Force-Directed Graph Layout in WebSharper

Force-Directed Graph Layout in WebSharper

In this tutorial I demonstrate how to build an interactive force-directed graph visualization running in the browser. Instead of coding directly in JavaScript and HTML5, I take advantage of F#, WebSharper, and Raphael. This technology combo makes it pleasantly simple to navigate the available API. It also reduces mistakes by checking types and units of measure, making the job both easy and fun. Dive in to learn how to make the most out of F# and WebSharper for portable interactive vector graphics in the browser.

Setting Up

To follow the code in the tutorial you will need Microsoft Visual Studio ™ and the latest WebSharper. You will also need WebSharper bindings for Raphael, available in the downloads section.

The complete source code is available in the force-graph repository. You are also welcome to try it out live.

Drawing with Raphael

To quickly get started doing vector graphics, create a new WebSharper project in Visual Studio, choose the "WebSharper 2.4 HTML Application (Sitelets)" template: this template generates the simplest standalone static (HTML, JS, CSS) web apps.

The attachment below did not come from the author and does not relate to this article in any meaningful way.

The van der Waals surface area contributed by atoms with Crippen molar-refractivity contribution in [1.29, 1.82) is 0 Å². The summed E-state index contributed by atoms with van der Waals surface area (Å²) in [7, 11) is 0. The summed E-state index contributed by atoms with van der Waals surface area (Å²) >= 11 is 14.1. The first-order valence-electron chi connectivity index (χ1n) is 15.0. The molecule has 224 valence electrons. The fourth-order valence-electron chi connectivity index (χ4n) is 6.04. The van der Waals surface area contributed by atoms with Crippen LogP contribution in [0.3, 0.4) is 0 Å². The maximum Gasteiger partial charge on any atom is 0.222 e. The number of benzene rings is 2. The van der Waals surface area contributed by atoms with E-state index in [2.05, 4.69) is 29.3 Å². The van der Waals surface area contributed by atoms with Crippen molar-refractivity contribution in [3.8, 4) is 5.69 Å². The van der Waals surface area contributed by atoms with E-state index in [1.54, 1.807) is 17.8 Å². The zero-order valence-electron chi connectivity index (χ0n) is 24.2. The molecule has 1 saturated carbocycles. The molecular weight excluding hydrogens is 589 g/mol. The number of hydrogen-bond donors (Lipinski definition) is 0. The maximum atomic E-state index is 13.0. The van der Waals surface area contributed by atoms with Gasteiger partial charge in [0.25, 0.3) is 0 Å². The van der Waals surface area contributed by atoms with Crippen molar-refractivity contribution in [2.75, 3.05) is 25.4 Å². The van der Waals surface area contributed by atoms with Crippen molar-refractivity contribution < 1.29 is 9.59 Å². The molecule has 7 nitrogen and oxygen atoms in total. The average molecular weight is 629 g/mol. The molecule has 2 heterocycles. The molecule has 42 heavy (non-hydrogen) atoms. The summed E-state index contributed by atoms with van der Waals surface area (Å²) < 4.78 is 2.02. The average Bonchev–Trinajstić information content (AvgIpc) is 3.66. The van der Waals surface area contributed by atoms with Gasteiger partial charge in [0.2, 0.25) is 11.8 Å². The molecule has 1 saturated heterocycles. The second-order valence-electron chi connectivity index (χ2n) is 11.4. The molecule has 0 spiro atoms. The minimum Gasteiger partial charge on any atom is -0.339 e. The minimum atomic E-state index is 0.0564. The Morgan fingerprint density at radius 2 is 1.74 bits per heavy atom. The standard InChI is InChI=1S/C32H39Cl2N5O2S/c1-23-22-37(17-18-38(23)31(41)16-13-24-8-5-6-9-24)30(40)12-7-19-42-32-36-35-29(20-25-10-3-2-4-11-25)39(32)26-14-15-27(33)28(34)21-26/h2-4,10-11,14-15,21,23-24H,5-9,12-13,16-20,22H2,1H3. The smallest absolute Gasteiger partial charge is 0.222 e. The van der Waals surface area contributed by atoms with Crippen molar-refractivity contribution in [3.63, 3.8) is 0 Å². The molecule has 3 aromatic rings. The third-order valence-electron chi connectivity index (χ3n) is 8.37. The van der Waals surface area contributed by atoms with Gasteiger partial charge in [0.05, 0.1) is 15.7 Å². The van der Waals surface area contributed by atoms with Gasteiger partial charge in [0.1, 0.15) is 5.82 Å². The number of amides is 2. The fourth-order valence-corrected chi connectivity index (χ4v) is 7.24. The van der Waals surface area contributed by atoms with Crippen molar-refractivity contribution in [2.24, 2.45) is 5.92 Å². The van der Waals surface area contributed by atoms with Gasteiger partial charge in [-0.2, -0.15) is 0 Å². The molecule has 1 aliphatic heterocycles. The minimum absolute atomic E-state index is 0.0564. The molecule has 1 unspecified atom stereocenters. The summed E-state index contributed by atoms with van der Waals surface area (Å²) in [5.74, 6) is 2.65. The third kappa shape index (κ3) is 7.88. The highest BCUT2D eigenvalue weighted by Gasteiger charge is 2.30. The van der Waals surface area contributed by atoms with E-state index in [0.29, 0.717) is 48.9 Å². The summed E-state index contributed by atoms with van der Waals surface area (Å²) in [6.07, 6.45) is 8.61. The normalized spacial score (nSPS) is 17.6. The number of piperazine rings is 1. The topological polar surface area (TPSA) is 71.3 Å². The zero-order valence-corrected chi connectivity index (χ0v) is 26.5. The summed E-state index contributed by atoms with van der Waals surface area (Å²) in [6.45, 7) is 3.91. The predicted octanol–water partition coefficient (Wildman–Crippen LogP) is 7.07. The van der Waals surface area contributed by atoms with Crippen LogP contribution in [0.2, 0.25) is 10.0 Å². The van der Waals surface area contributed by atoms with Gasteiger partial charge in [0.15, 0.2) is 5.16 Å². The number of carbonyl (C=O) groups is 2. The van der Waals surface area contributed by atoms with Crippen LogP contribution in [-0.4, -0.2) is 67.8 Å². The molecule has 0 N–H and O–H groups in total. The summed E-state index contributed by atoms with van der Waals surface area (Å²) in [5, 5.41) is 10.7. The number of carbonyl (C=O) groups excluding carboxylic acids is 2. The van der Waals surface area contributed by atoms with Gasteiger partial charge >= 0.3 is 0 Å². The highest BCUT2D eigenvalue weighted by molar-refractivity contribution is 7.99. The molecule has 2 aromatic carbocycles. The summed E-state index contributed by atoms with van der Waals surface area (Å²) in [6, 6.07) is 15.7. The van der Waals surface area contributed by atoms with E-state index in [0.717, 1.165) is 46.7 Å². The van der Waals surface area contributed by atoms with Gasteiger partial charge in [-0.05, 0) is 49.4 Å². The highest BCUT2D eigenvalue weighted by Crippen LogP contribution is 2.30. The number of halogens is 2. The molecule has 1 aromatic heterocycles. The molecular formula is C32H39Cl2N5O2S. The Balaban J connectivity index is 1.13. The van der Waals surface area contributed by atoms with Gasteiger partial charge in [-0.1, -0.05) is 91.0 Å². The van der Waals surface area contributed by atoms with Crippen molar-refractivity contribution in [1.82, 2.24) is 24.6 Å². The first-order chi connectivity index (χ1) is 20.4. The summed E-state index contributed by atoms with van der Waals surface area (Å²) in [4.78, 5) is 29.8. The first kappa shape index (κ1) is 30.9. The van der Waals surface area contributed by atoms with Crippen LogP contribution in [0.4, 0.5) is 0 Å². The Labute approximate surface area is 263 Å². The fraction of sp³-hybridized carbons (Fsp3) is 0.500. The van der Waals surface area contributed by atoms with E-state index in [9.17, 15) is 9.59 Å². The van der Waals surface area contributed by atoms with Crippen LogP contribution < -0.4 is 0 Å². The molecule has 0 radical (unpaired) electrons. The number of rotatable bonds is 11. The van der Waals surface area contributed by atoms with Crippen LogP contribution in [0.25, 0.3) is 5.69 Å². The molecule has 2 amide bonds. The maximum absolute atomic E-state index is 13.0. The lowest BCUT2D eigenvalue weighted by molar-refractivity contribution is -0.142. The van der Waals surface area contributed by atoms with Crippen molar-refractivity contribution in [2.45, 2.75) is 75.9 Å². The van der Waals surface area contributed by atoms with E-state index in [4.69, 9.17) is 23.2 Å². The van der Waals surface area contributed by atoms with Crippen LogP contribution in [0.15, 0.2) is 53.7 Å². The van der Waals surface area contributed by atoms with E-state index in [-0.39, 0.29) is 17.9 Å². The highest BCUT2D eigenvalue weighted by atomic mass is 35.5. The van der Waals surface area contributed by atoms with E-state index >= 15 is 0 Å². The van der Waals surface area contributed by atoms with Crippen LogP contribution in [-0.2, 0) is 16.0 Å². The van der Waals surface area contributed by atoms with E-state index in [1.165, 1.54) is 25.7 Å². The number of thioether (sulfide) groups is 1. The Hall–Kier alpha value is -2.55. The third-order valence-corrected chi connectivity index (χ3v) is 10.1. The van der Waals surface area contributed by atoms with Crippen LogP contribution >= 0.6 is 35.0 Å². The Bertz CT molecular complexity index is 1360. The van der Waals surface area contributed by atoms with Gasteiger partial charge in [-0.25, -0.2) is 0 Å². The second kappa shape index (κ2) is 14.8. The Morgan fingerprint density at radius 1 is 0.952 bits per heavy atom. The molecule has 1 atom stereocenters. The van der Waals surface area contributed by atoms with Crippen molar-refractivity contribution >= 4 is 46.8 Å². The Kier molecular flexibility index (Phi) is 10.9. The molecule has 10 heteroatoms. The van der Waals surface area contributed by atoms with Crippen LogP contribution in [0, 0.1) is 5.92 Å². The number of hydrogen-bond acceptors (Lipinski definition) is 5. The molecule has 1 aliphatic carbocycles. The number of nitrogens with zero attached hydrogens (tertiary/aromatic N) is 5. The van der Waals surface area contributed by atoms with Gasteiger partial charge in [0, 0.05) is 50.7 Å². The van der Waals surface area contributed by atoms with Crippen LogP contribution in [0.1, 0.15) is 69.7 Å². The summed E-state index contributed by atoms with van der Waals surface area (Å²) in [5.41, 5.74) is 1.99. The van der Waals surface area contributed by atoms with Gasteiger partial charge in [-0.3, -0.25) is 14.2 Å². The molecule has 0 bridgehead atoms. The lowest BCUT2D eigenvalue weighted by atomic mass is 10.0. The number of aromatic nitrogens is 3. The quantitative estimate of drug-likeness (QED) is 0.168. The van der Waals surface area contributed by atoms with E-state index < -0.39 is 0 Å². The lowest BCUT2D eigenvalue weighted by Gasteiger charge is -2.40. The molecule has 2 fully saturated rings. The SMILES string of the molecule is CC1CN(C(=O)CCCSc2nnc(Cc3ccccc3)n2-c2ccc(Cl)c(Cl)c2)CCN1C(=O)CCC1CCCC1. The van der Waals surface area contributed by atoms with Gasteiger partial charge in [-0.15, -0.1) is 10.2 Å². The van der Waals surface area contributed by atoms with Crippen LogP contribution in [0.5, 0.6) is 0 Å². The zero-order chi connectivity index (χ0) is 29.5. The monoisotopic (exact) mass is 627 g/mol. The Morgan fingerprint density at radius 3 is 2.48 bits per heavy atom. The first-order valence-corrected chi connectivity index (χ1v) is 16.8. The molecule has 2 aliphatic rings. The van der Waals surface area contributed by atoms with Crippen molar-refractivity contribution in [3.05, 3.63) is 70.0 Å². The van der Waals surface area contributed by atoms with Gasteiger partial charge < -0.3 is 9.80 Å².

Adding a reference to IntelliFactory.WebSharper.Raphael.dll makes the Raphael library available for use in F#. Let us write a simple test program:

module RaphaelTest =
 open IntelliFactory.WebSharper
 open IntelliFactory.WebSharper.Raphael
 open IntelliFactory.WebSharper.Html

[<JavaScript>] let DrawFigures () = Div [] |>! OnAfterRender (fun canvas -> let r = Raphael(canvas.Dom, 640., 480.) let circle = r.Circle(100., 100., 25.) .Fill("#ff0000") .Opacity(0.4) let triangle = let path = Path() .Absolute .MoveTo(100., 100.) .LineTo(150., 125.) .LineTo(50., 25.) .ClosePath() r.Path(path) .Fill("#00cc00") .Opacity(0.25) circle.Click(fun () -> circle.Opacity(1. - circle.Opacity()) |> ignore) |> ignore triangle.Click(fun () -> triangle.Opacity(1. - triangle.Opacity()) |> ignore) |> ignore ())